“Are we going to make a terrible mistake, leaving behind our influence in Europe’s most successful peace project and the world’s biggest marketplace?” he said.

“Or are the British people, in the final hours, going to be given a chance to reconsider, in light of all the facts which have come to the surface in the last two years?”

Meanwhile, Scottish First minister Nicola Sturgeon has sought to assure EU nationals living in Scotland that they were “hugely valued”, despite the current uncertainty about their future status.

“Our reputation for being an open, warm-hearted, hospitable country has never been more important,” the SNP leader said in her Hogmanay message.

“I want to make that especially clear to the hundreds of thousands of nationals from other EU countries, who have done us the honour of choosing Scotland as their home.”

Plaid Cymru leader Adam Price said Wales needed to make its voice heard and the Welsh people given a “real choice” about their future in Europe.

Hammersmith stabbing leads to 39 attempted murder arrests

Fulham Palace Road in HammersmithImage copyright Google

Thirty nine people have been arrested on suspicion of attempted murder after a man was stabbed in London.

The man, believed to be in his 30s, was found with life-threatening injuries when police were called to Fulham Palace Road, Hammersmith, at 01:00 GMT.

He is in hospital after being treated at the scene by officers and paramedics.

The Metropolitan Police said the arrests were made at a property near the scene.

Those arrested are being held in custody while inquiries continue.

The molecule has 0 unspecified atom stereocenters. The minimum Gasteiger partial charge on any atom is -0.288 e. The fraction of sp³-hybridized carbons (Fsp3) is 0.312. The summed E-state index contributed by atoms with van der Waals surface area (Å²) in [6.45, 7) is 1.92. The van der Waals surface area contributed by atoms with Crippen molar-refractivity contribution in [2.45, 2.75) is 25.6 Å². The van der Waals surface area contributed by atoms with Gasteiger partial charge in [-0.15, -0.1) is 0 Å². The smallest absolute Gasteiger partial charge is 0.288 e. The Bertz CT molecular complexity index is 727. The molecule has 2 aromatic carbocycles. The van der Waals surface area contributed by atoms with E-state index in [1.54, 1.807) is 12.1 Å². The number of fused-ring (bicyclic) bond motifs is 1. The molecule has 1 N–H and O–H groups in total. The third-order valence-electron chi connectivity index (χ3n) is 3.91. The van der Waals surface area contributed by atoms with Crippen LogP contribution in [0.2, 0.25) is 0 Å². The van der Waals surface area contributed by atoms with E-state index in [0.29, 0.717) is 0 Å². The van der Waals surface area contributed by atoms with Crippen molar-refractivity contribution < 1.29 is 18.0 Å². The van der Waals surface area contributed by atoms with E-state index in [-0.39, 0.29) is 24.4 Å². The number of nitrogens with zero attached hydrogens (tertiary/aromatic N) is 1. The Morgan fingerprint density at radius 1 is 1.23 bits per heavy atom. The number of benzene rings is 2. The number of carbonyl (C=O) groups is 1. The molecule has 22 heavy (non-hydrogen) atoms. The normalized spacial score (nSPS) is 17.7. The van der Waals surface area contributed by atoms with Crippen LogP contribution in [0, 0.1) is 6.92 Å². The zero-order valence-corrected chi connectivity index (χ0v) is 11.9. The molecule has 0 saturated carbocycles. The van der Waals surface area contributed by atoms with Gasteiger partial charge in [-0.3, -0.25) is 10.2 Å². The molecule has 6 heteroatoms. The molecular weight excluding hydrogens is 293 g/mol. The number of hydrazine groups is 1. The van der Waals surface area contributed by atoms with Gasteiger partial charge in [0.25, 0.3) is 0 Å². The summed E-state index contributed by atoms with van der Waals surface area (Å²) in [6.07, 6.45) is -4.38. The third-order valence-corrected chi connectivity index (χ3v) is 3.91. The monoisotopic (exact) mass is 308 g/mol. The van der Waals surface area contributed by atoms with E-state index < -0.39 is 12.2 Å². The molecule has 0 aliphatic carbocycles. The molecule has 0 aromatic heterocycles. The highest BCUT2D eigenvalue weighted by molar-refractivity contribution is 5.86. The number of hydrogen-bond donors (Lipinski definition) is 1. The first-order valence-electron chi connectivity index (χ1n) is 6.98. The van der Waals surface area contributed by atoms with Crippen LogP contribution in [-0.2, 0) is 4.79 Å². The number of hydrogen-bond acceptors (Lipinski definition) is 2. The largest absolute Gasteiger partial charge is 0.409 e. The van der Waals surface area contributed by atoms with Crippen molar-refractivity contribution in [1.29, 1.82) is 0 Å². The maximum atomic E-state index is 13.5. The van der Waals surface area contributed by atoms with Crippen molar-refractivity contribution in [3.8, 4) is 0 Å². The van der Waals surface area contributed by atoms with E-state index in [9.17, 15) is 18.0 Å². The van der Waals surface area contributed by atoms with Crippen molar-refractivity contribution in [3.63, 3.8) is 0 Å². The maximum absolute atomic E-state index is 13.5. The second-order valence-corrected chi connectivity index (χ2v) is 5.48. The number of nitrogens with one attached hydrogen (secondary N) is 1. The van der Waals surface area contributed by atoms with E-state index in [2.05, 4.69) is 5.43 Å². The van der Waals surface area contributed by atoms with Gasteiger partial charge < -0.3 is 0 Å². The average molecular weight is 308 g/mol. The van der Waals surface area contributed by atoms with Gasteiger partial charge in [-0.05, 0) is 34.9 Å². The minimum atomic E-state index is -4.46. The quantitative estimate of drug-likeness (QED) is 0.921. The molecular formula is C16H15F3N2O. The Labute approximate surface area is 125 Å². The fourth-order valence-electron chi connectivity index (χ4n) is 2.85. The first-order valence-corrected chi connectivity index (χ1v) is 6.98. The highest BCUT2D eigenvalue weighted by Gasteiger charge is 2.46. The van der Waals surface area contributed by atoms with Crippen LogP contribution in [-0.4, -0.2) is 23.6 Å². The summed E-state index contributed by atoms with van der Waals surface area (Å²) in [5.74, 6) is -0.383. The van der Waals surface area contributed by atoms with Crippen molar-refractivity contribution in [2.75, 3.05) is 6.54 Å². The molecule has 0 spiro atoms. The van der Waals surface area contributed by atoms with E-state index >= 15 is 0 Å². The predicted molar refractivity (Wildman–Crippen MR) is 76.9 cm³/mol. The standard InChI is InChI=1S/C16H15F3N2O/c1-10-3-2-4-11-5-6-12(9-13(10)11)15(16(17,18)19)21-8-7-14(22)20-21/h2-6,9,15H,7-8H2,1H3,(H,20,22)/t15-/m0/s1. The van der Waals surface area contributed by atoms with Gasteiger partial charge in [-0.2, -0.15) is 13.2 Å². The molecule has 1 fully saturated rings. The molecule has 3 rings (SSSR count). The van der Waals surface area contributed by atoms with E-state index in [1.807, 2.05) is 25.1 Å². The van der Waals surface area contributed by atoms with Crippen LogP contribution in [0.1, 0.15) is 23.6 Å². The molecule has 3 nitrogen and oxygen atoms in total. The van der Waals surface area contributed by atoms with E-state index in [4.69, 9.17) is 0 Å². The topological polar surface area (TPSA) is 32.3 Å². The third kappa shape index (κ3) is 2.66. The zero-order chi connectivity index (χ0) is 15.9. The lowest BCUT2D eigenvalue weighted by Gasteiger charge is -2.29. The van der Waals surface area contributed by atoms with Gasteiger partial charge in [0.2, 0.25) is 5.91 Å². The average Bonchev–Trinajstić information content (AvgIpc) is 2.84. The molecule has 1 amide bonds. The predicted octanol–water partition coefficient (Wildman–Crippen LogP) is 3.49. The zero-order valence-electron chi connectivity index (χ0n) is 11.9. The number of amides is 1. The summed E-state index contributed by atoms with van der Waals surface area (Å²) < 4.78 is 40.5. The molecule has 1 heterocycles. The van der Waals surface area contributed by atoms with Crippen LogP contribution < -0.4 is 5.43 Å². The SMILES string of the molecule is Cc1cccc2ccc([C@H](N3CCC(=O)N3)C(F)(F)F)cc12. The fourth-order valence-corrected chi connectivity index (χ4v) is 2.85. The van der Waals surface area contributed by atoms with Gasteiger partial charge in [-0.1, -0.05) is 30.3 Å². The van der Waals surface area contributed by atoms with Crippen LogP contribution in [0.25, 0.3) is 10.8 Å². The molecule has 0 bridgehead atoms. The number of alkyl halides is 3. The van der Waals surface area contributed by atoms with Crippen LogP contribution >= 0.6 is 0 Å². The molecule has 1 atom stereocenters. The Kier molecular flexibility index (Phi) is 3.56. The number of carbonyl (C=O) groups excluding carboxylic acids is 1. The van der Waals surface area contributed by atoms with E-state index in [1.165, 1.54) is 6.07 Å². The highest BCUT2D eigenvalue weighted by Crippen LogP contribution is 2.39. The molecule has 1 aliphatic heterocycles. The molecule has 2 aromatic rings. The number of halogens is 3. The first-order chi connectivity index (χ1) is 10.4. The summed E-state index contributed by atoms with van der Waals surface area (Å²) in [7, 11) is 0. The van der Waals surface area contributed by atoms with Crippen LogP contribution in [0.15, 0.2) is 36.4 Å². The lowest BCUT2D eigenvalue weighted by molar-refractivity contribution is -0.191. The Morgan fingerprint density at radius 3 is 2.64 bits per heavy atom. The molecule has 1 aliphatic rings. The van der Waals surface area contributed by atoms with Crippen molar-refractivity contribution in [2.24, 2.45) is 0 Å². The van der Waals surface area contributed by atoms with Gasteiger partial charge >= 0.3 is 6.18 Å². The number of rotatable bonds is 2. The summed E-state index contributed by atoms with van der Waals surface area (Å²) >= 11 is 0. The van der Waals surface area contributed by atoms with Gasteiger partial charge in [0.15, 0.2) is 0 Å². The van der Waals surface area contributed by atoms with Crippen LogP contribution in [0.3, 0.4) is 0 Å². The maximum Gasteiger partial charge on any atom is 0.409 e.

South Western Railway strike to hit New Year’s Eve trains

South Western RailwayImage copyright PA
Image caption South Western Railway said a reduced service would run across the network

Passengers on some of the country’s busiest rail routes face disruption on New Year’s Eve as workers stage a day of strike action in a long-running dispute over guards on trains.

Rail, Maritime and Transport Union (RMT) workers on South Western Railway (SWR) walked out at midnight.

The RMT claimed SWR will be “bailed out” by the government for revenue lost as a result of the strike action

The rail operator said it would run a reduced service across the network.

The 24-hour strike will affect services across the south of England, including London Waterloo, the capital’s busiest station.

Some rail replacement bus services will be in place and SWR said it would “do everything we can to keep customers moving and reduce disruption”.

“The RMT continues to play politics with their ongoing strike action, causing misery at a time when people just want to be with friends and family or get to work,” it added.

Image copyright RMT
Image caption The dispute over guards has been running for two years

RMT general secretary Mick Cash said: “Official parliamentary answers have shown that the government is preparing to bail out South Western Railway for revenues lost as a result of strike action.

“Passengers will be outraged to know that instead of taking steps to resolve this dispute rail ministers are instead prolonging it by using tax payers’ money to prop up South Western Railway on strike days.”

Which services are affected?

  • Basingstoke to London Waterloo: Reduced service with one train an hour running in each direction
  • Salisbury to London Waterloo: An hourly reduced service will run
  • Guildford to Ascot: A bus service will be in operation
  • Portsmouth to London Waterloo: Due to planned engineering works there will be a reduced service and rail replacement services between Woking, Guildford and Haslemere
  • Portsmouth to Southampton: Trains will run between Southampton Central and Fareham, with one service every two hours
  • London Waterloo to Reading: Two trains an hour will run between Clapham Junction and Reading
  • London Waterloo to Weymouth: Hourly trains will run between Waterloo and Bournemouth, with a shuttle service between Bournemouth and Weymouth